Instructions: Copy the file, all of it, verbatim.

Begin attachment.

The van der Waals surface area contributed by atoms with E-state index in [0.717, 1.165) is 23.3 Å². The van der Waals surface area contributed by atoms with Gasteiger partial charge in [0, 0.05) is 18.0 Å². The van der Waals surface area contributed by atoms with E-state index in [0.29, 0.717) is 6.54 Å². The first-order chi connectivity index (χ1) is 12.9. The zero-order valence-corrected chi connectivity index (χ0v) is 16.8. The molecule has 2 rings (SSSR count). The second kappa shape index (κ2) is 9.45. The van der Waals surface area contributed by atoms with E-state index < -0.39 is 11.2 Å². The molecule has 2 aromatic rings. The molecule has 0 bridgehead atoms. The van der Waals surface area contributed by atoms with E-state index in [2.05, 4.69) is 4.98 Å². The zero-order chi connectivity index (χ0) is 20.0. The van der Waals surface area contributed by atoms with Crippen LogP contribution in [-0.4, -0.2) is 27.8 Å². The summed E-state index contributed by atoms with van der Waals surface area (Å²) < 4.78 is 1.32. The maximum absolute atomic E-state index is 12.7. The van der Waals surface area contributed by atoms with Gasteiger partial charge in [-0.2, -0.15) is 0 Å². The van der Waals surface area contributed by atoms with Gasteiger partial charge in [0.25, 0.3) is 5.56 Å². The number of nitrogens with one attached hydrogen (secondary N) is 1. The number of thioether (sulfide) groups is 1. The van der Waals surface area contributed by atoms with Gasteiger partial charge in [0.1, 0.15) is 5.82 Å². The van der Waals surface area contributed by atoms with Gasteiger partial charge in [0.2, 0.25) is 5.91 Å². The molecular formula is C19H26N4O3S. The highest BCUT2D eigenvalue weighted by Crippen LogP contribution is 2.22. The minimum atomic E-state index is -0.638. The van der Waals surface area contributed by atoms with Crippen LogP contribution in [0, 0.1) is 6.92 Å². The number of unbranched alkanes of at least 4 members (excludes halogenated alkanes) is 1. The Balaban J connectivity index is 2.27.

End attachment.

The van der Waals surface area contributed by atoms with E-state index in [0.717, 1.165) is 23.3 Å². The van der Waals surface area contributed by atoms with Gasteiger partial charge in [0, 0.05) is 18.0 Å². The van der Waals surface area contributed by atoms with E-state index in [0.29, 0.717) is 6.54 Å². The first-order chi connectivity index (χ1) is 12.9. The zero-order valence-corrected chi connectivity index (χ0v) is 16.8. The molecule has 2 rings (SSSR count). The second kappa shape index (κ2) is 9.45. The van der Waals surface area contributed by atoms with E-state index < -0.39 is 11.2 Å². The molecule has 2 aromatic rings. The molecule has 0 bridgehead atoms. The van der Waals surface area contributed by atoms with E-state index in [2.05, 4.69) is 4.98 Å². The zero-order chi connectivity index (χ0) is 20.0. The van der Waals surface area contributed by atoms with Crippen LogP contribution in [-0.4, -0.2) is 27.8 Å². The summed E-state index contributed by atoms with van der Waals surface area (Å²) < 4.78 is 1.32. The maximum absolute atomic E-state index is 12.7. The van der Waals surface area contributed by atoms with Gasteiger partial charge in [-0.2, -0.15) is 0 Å². The van der Waals surface area contributed by atoms with Gasteiger partial charge in [0.25, 0.3) is 5.56 Å². The number of nitrogens with one attached hydrogen (secondary N) is 1. The number of thioether (sulfide) groups is 1. The van der Waals surface area contributed by atoms with Gasteiger partial charge in [0.1, 0.15) is 5.82 Å². The van der Waals surface area contributed by atoms with Gasteiger partial charge in [0.2, 0.25) is 5.91 Å². The molecular formula is C19H26N4O3S. The highest BCUT2D eigenvalue weighted by Crippen LogP contribution is 2.22. The minimum atomic E-state index is -0.638. The van der Waals surface area contributed by atoms with Crippen LogP contribution in [0, 0.1) is 6.92 Å². The number of unbranched alkanes of at least 4 members (excludes halogenated alkanes) is 1. The Balaban J connectivity index is 2.27.